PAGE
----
The trade war is on.

Though they aren't a good sign regarding where things stand politically, the new tariffs on Chinese imports that were just floated by the Trump Administration don't look too harmful for the tech sector at first glance.

The tariffs do cover goods said to have an annual trade value of about $200 billion, which is four times the estimated trade value of the Chinese import tariffs that recently went into effect. However, whereas the recently-imposed tariffs carry a 25% rate, the ones proposed on Tuesday feature a 10% rate.

Moreover, the Trump Administration doesn't seem to be in any rush to impose the new tariffs. A public hearing on them will take place from August 20th to the 23rd, and the due date for post-hearing rebuttal comments is August 30th. That leaves plenty of time for Washington and/or Beijing to make fresh trade overtures.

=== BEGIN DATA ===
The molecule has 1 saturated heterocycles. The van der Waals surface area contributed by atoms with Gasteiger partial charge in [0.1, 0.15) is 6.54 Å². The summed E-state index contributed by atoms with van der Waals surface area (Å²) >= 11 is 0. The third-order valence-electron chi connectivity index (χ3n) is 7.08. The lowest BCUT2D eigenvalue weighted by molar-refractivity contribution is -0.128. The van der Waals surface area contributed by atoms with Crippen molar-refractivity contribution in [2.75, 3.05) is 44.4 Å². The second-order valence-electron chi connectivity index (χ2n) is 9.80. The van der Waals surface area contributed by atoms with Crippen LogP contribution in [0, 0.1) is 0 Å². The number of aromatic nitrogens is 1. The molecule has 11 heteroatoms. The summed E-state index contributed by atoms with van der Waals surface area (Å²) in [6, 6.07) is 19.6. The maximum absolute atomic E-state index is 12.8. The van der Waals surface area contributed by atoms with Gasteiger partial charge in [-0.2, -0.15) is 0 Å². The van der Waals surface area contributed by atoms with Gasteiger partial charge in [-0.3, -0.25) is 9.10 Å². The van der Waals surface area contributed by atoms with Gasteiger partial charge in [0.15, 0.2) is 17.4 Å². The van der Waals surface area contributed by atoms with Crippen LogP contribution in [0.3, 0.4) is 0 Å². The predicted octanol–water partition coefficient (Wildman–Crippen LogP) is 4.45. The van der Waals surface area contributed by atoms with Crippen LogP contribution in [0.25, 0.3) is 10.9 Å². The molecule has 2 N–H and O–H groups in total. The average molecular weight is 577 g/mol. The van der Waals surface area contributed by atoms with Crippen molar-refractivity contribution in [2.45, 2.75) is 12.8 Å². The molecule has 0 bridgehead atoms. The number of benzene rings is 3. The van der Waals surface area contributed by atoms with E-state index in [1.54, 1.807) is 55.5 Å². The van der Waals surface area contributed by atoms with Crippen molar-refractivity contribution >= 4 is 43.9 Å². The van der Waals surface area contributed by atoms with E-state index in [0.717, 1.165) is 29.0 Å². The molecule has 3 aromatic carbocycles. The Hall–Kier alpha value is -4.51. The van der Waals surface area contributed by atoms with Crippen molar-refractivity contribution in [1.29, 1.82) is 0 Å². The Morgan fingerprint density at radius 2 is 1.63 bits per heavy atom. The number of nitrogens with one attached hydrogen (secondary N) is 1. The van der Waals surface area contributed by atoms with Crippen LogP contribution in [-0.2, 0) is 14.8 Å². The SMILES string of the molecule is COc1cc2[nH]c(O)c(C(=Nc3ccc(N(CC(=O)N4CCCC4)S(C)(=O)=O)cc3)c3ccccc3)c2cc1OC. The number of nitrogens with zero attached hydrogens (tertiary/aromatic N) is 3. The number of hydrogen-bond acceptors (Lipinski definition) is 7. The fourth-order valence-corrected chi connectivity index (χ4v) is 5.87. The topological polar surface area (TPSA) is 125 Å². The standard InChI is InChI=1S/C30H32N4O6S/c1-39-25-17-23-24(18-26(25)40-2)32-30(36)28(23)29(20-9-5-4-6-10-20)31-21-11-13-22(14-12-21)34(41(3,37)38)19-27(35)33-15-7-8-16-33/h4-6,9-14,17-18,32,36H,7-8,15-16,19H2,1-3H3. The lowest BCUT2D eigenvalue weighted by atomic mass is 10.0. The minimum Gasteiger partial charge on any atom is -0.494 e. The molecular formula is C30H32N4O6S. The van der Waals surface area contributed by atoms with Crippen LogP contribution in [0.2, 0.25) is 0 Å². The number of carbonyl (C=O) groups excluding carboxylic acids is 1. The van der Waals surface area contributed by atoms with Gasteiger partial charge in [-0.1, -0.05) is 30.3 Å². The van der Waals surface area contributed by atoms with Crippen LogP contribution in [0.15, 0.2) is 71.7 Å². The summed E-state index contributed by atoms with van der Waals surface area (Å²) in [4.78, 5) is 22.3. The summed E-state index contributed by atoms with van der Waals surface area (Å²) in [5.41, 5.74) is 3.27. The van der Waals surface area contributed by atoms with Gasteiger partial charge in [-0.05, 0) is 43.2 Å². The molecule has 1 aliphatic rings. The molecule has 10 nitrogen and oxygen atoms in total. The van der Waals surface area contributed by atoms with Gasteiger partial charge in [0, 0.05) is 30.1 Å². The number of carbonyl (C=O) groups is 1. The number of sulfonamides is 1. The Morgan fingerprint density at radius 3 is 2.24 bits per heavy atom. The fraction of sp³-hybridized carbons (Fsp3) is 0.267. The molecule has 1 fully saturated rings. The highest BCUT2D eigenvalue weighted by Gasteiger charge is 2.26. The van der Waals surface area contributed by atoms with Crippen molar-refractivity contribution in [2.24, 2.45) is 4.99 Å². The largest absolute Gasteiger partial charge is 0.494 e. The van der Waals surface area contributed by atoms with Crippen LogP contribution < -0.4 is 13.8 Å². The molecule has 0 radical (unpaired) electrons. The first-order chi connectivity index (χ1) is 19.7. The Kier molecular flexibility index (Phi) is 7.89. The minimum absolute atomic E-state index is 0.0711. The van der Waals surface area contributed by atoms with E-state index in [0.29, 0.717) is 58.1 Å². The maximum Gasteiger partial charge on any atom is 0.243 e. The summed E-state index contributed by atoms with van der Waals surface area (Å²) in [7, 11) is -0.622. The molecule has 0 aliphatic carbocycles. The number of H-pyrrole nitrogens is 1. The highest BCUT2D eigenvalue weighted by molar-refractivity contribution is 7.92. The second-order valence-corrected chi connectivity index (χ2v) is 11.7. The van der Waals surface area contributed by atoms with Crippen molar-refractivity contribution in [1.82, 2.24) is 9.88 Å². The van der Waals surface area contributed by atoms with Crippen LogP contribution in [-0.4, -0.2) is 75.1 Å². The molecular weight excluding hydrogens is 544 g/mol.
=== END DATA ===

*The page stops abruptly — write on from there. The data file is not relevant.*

As far as the impact on tech goes, it's worth noting that the lion's share of the new tariffs cover agricultural goods, energy products and various other non-tech commodities. Many of these goods are ones for which China recently imposed retaliatory tariffs on U.S. imports.

Some tech and electronics products are included towards the end of the 10% tariff list. They include TVs, monitors and various components used within them, as well as smart cards, amplifiers, microphones, optical media, and circuit boards. However, more tech and electronics products appear to have been covered via the 25% tariffs that are now in effect. Among other things, that list includes a number of semiconductor, storage and optical products, as well as chip manufacturing equipment.

Nonetheless, as the Nasdaq Composite once more trades near its highs, the arrival of a new and massive list of proposed tariffs is hardly welcome news. At the least, it suggests that the game of brinkmanship Washington and Beijing have been playing isn't yet over, and that trade tensions are prone to get worse before they get better.

It would hardly be a surprise if China floated new tariffs of its own in response to the latest U.S. tariff list. And with China's recently-imposed tariffs mostly leaving U.S. tech products unscathed, it also wouldn't be shocking if tech goods are featured more prominently in Beijing's next tariff list.

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